Got it. Yeah, that’s quite the price jump to go P1, but at least you can get what you want.
It depends on the paint you want. If you choose one of the standard liveries I believe P1 ‘only’ costs $500 more. But if you get one of the custom colors it will run you up to +$1,500. But, by the time you’re going P1, I think you should really just get what you want. If that’s just one of the standard colors, like the Trek Factory Racing paint, then great it doesn’t cost you too much more. I think I would go the Solid Minimal Logo design with a white on white look. I like the clean look and I’m sick of all the black bikes out there.
Agreed, anything other than black is the new black
This very much sounds like the dilemma I’m going through at the moment. I’m really wanting to upgrade/replace my road bike. To put it in perspective, I’m riding a $750 AUD road bike on a Neo…
I basically want an all rounder for indoors on the trainer, longer outdoor rides, and (maybe?) racing if I went in that direction. I love the look of some of the new aero bikes, but my main concern (apart from price) is concern around flexibility limitations. Not sure if this is something I should just work on and if it should stop me going aero vs say an endurance road bike.
Sorry, but I agree with @nico_synergy. I’ll always advocate supporting your local bike shop, and in turn they will support you. There’s a real community spirit to cycling and often the hub is the local bike shop. They’re often run by cyclists for cyclists. Wherever possible, I’ll always buy local.
In our high streets there are too many empty units where local business have failed as they simply can’t keep up with the big online retailers.
I am in a bit of a quandary myself. Although my daily bike is a fixed gear, which I love riding, I also have my road bike, a Stevens SCF with full Ultegra SL group (6600 I believe). Bike is great but it is approaching 10 years old and it needs a refresh (cassette, chainrings, chain, cables) and it would be nice to upgrade the wheels to carbon hoops. Add that all up and getting into up to $2K + Cdn. I also think that if I am upgrading wheels it might be a good time to disc and tubeless, especially for carbon ones. My bike isn’t disc compatible.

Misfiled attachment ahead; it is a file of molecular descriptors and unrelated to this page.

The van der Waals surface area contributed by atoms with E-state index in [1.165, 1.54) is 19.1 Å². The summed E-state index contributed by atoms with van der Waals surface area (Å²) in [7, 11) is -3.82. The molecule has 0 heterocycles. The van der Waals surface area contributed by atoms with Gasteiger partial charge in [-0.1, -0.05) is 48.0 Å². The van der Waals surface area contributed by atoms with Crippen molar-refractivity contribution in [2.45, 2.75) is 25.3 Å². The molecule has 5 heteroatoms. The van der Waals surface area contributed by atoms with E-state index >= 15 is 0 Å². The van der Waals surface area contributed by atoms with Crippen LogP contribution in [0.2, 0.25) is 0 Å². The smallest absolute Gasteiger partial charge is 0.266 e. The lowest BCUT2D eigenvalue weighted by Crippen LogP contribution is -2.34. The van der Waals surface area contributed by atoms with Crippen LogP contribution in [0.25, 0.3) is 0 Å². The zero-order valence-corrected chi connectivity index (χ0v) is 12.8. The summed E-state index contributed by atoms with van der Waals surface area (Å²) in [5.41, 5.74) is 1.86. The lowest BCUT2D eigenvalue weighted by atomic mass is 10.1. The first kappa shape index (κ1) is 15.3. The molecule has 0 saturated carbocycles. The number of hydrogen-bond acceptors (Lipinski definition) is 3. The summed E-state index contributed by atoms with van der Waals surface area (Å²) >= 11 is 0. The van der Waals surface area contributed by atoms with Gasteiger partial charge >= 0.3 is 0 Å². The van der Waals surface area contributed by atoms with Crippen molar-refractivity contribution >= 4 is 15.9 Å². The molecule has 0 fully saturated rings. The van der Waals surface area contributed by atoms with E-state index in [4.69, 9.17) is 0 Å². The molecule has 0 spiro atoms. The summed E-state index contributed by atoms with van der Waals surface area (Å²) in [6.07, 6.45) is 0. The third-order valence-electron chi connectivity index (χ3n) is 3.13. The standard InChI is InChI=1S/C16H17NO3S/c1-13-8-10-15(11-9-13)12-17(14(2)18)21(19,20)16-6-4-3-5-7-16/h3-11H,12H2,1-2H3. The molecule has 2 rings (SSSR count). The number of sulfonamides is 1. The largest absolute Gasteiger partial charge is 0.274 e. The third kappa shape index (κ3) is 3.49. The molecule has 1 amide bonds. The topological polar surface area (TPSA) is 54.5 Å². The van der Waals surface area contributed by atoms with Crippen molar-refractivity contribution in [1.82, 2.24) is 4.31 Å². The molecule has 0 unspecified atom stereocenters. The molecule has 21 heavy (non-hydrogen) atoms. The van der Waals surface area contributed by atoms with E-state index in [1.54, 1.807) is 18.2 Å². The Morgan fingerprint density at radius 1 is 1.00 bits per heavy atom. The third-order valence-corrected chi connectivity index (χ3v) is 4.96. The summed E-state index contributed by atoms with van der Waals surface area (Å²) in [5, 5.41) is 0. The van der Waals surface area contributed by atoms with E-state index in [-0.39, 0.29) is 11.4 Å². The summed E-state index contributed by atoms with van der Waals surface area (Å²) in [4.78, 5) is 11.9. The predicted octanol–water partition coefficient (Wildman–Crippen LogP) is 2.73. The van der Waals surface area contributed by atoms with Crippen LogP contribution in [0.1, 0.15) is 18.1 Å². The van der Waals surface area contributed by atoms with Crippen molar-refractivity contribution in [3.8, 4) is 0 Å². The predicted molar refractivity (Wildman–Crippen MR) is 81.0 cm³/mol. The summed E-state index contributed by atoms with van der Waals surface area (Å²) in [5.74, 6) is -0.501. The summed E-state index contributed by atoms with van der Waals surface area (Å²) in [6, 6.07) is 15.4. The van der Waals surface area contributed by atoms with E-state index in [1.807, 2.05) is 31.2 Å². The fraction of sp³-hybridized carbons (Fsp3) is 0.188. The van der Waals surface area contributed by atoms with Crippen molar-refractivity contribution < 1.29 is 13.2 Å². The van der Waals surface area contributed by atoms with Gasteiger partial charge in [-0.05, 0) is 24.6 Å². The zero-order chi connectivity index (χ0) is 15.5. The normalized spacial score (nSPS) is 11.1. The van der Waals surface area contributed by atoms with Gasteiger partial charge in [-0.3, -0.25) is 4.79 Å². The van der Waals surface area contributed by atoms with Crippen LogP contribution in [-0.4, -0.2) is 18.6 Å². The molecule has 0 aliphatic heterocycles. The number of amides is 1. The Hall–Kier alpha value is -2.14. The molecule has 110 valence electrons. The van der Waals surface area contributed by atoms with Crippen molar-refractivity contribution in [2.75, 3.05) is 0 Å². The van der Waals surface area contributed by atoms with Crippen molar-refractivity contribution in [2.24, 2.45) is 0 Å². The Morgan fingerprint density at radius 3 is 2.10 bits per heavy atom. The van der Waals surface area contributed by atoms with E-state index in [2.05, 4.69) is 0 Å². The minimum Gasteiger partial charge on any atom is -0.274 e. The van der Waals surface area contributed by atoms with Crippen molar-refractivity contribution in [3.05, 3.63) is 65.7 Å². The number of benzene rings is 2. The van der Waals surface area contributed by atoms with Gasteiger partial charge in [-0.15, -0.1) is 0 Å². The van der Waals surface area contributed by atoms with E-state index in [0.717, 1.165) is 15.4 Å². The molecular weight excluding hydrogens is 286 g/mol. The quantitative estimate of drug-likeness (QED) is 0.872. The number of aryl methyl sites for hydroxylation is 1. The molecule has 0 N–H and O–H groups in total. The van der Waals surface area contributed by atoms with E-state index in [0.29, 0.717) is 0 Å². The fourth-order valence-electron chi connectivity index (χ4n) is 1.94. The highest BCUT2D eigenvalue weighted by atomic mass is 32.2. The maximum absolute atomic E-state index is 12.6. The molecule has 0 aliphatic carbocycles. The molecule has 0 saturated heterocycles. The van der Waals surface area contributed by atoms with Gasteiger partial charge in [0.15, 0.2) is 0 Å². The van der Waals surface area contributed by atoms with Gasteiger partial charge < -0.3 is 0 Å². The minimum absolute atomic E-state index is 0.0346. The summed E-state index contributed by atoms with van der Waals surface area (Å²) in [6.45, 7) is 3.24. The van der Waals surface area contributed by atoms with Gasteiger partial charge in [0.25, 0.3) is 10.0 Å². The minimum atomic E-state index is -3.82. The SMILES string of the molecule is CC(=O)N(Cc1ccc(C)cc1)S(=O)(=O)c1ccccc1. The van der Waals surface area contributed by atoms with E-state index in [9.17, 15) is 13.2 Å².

An equivalent bike before a carbon wheelset is well above $5K and as much as I would love one, I just can’t spend that kind of money. My alternative is getting a better aluminum frame instead of carbon (like a CAAD12) with the new 105 disc group (7020) and swap out the wheels. Even though the new Al frame and 105 is probably better than 10 year old Ultegra it feels like a downgrade to me. Maybe that’s me just being shallow and bike-snobby
For sure, that new 105 will far surpass the feel and performance of that old Ultegra. No question on the shifting performance and lever action being much better. Labels are labels. The reality is that new group is so close to the current Ultegra that most couldn’t tell the difference without looking.
And the modern aluminum bikes today are also so much better than the aluminum of old. The tubing and welding techniques have brought them within spitting distance if carbon performance. I actually take the aluminum bike over an equally priced carbon bike, because the carbon version is a lower end build compared to top end carbon.
All that is to say the options you are considering shouldn’t be viewed as ‘downgrades’, IMHO.
@mcneese.chad I agree totally. Objectively I know both new frames and groupsets will be as good or better, just like I think there is little value in going up from the new 105 to Ultegra. Subjectively there is that fatal flaw of human nature of wanting to keep up appearances (however, I am fortunate enough to be in a position where I can afford just about any bike I want but this is just one of several things that discretionary spending go towards). I still have several upgrades to the track bike to go too. Maybe those lottery tickets will pay off and this will all be moot.
Short of getting a deal through connections, I am leaning towards the Cannondale CAAD12 with the Shiman 105-7020 disc group and upgrading the wheels to carbon tubeless.